mon 13/07/2020

Classical CDs Weekly: Berio, Maderna, Mozart, Matthew Gee | reviews, news & interviews

Classical CDs Weekly: Berio, Maderna, Mozart, Matthew Gee

Classical CDs Weekly: Berio, Maderna, Mozart, Matthew Gee

Two imaginative discs of transcriptions, plus spills and thrills from a top trombonist

Exquisite Mozart from harpist Marie-Pierre Langlamet

Mozart on harpMozart: Piano Concertos nos 12 and 13, Double Concerto in Eb Marie-Pierre Langlamet and Joan Rafaelle Kim (harps), Varian Fry Quartet (Indésens)

Mozart himself adapted three of his piano concertos for soloist and string quartet. Here, two of them are played by French harpist (and Berlin Philharmonic principal) Marie-Pierre Langlamet. The harp's lighter, cleaner sound means there’s no danger of it overwhelming the strings, and the results are delicious. Langlamet is exceptionally good, and she's smartly accompanied by the Varian Fry Quartet, its players also drawn from the BPO. Mozart doesn’t come much more idiomatic than this, despite the unconventional approach. You forget that you're listening to arrangements. Listen to the hushed opening of K414’s slow movement, Langlamet’s solo playing a model of elegance and warmth. The same concerto’s closing “Allegretto” has bounce in spades, and there's plenty of joy in K415’s finale.

Langlamet is joined by her young pupil Joan Rafaelle Kim in Mozart’s K365 Concerto for Two Pianos, the quartet arrangement a modern one by Sylvain Blassel. It's as enjoyable as you'd expect, the sparring between the two soloists delightfully realised. The last movement cadenza is a miracle of coordination. Marvellous, then, and Langlamet's sleeve note persuasively puts the case for the harp more closely resembling the sound of the pianoforte than a modern Steinway. She also explains how a harp actually works, and why its default tuning is C flat major. Recommended – one of several interesting releases on the French Indésens label, now readily available in the UK.

Now, And ThenNow, And Then: Orchestral transcriptions by Bruno Maderna, plus Berio: Chemins V Orchestra della Svizzera Italiana/Dennis Russell Davies (ECM)

The typically spare ECM sleeve design might scare off some potential listeners, especially when combined with the names of two intimidating Italian modernists. Actually, this is a beguiling disc, mostly comprised of Bruno Maderna’s transcriptions of Renaissance music. Maderna edited Vivaldi scores whilst a student and continued to engage with the past throughout his career. He arranged works by composers as diverse as Monteverdi and Weill, the act of transcription for him an expression of love. What we hear is totally inauthentic, but Maderna felt that the colours of a modern orchestra were ideal for clarifying contrapuntal textures. Paul Griffiths’ excellent sleeve note examines the issues raised by these transcriptions, namely how they should be played in an age when historically informed performances of early music are the norm. Dennis Russell Davies's light footed Orchestra della Svizzera Italiana gets things right – these readings are poised, rhythmically alert and full of ravishing colours. Tre Pezzi taken from Frescobald are delightful, and an arrangement of one Giovanni Legrenzi’s La Basadonna has a delightfully Stravinskian opening, the whole orchestra only heard in the radiant final cadence.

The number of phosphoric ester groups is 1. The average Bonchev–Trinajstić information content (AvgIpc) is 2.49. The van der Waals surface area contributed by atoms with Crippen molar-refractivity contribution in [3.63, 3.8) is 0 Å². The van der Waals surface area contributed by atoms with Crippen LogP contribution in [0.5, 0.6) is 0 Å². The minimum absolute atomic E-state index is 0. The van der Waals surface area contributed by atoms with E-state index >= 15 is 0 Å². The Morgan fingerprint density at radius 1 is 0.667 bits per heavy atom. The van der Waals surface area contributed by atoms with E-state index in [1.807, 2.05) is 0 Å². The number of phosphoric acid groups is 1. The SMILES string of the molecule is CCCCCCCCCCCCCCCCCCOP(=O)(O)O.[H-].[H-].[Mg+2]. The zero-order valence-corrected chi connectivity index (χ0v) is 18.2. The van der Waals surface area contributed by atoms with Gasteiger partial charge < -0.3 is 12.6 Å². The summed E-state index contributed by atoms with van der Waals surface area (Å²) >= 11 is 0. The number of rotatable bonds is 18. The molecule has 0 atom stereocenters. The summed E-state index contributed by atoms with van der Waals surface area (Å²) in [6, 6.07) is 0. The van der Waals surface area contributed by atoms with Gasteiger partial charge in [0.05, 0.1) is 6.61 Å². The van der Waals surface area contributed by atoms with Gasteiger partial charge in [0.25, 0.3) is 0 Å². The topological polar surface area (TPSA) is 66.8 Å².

It's good to hear Gabrielli on soft winds instead of heavy brass, and there's a gorgeous suite of dances originally by Viadana. The sheer loveliness of this stuff is hard to express in mere words. Much of this disc could be broadcast on Classic FM without ruffling feathers. Though maybe not Luciano Berio’s Chemins V, a 1992 reworking of a solo guitar work. The guitar line (played, beautifully, by Páblo Marquez) is essentially unchanged, though now heard against an exquisitely shaded orchestral backdrop. ECM’s production values are typically handsome -  an enthralling collection.

Gee circusMatthew Gee’s Amazing Sliding Circus! Matthew Gee (trombone) (MG Music)

The trombone. Noble orchestral poet, or flatulent jokester? Discuss. Few instruments are so conflicted, and what Royal Philharmonic principal Matthew Gee describes as “the tension between beauty and profundity and comedy and clownishness” is smartly explored on this disc. The laugh out loud moments come thick and fast, one highlight being a multi-tracked Gee’s acrobatics in a trombone quartet arrangement of Karl King’s The Melody Shop. Daniel-Benn Pienaar’s transcription of Stravinsky’s Pulcinella Suite features one iconic trombone moment in the “Vivo”, but the “Toccata” is superb, Gee’s muted parpings immaculately articulated. The suite’s exhilarating finale is another high spot. Berio’s Sequenza V is a solo trombone classic, dedicated to the memory of Berio's neighbour Karl Adrien Wettach (better known as Grock the Clown). Berio was responding to Wettach’s “blend of humour and profundity”, and this startling piece makes extraordinary demands on the soloist: Gee humming and singing whilst playing.

Gary Carpenter’s Fellini-inspired Fischietto è morto is solemn and sardonic by turns, and there's more overt comedy in Circus Games by Rob Keeley. We get two excerpts from, naturally, Leoncavallo’s Pagliacci, the disc closing with a nod to a famous trombone theme. And, like a surprise after an end credits sequence, Gee throws in a cheeky pedal note to bid us farewell. Discs like this redefine what we think brass instruments are capable of, and Gee deserves huge credit for not just giving us a selection of crowd-pleasers. He's nimbly accompanied by a chamber group drawn from the RPO and pianist Christopher Glynn. Nifty graphic design and erudite notes seal this disc’s appeal.

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